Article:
Without further ado, here's the SAR Q&A with Strictly Kev, of DJ Food...


*Name: DJ Food

*Are there any additional names used to describe this project: I go by the pseudonym Strictly Kev personally, as DJ Food can be used for more than one person.

*Members: Kevin Foakes (Strictly Kev)

*Founding Members: Matt Black and Jonathan Moore (Coldcut)

*Tape manipulations, digital deconstructions or turntable creations: Digital. More like reconstructions than deconstructions though.

*Location: London, England

*What is your creative/artistic background: I've been a DJ, originally from a hip hop background, for 21 years now and also have a degree in Graphic design. Cut up music / sampling immediately appealed and I've been fascinated by it ever since.

*History: I've been a member of DJ Food for 10 years or more and DJing since '85.

*Born: Reigate, Surrey, UK

*Motivations: Because I can. Sampling appeals because I never learned to play an instrument. Having any sound at your fingertips with the ability to construct something new from it is a joy.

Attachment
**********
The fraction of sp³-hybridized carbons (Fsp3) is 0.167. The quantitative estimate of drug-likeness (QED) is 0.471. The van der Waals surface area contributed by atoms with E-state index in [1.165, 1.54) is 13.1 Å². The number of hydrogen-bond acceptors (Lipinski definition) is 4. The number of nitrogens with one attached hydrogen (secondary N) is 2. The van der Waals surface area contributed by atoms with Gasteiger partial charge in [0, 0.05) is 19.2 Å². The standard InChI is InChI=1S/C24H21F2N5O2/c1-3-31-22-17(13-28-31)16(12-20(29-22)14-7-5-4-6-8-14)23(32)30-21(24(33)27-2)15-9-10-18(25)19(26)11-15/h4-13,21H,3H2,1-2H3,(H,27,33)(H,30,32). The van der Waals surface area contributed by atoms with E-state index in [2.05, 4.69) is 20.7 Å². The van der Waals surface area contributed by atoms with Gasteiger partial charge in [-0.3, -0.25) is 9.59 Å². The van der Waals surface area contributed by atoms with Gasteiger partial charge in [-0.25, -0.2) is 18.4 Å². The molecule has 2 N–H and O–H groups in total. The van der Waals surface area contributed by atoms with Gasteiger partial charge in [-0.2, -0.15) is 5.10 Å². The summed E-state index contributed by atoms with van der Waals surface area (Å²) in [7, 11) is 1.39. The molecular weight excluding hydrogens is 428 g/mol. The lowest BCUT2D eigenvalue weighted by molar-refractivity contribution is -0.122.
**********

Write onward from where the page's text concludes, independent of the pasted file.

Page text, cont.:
*Philosophy: No great philospophy, although I do have a set of parameters I work within, in respect of what I sample and how I do it.

*How would you like to be remembered: With a smile, being remembered at all would be a good thing.

*Web address:


Be sure to download this week's podcast (episode 80, on its way) to hear the original version of Raiding the 20th Century. Thanks to Strictly Kev of DJ Food, for being the focus this week, here at the SAR blog!

In other news - I hope to see many of you at Rosalux Gallery this Friday, for the 2nd installment of Relay at Rosalux. The featured DJs this week are Paul Harding of Radio K International (770 Radio K), Tarik Moody and DJ Don Cuco of The Rhythm Lab (89.3 The Current) and myself (Some Assembly Required). The event begins at 9PM. There is a small door charge of $3. Its an 18+ event. Hope to see you there!

Until then - thanks for listening,
Jon Nelson